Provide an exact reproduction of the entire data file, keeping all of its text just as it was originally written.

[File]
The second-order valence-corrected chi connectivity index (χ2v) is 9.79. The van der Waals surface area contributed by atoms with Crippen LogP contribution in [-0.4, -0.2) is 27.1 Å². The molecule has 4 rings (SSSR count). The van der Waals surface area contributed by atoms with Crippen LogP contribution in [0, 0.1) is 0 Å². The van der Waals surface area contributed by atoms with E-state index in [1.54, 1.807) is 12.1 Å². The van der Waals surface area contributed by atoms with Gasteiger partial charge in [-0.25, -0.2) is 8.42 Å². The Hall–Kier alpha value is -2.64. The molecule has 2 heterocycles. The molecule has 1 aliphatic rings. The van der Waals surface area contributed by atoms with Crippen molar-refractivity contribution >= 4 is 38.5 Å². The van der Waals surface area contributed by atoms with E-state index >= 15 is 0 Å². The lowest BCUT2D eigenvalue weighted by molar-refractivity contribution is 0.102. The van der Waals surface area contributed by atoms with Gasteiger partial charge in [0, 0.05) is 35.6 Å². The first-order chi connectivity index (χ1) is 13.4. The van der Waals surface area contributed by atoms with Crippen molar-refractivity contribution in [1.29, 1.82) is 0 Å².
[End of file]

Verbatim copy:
The second-order valence-corrected chi connectivity index (χ2v) is 9.79. The van der Waals surface area contributed by atoms with Crippen LogP contribution in [-0.4, -0.2) is 27.1 Å². The molecule has 4 rings (SSSR count). The van der Waals surface area contributed by atoms with Crippen LogP contribution in [0, 0.1) is 0 Å². The van der Waals surface area contributed by atoms with E-state index in [1.54, 1.807) is 12.1 Å². The van der Waals surface area contributed by atoms with Gasteiger partial charge in [-0.25, -0.2) is 8.42 Å². The Hall–Kier alpha value is -2.64. The molecule has 2 heterocycles. The molecule has 1 aliphatic rings. The van der Waals surface area contributed by atoms with Crippen molar-refractivity contribution >= 4 is 38.5 Å². The van der Waals surface area contributed by atoms with E-state index >= 15 is 0 Å². The lowest BCUT2D eigenvalue weighted by molar-refractivity contribution is 0.102. The van der Waals surface area contributed by atoms with Gasteiger partial charge in [0, 0.05) is 35.6 Å². The first-order chi connectivity index (χ1) is 13.4. The van der Waals surface area contributed by atoms with Crippen molar-refractivity contribution in [1.29, 1.82) is 0 Å².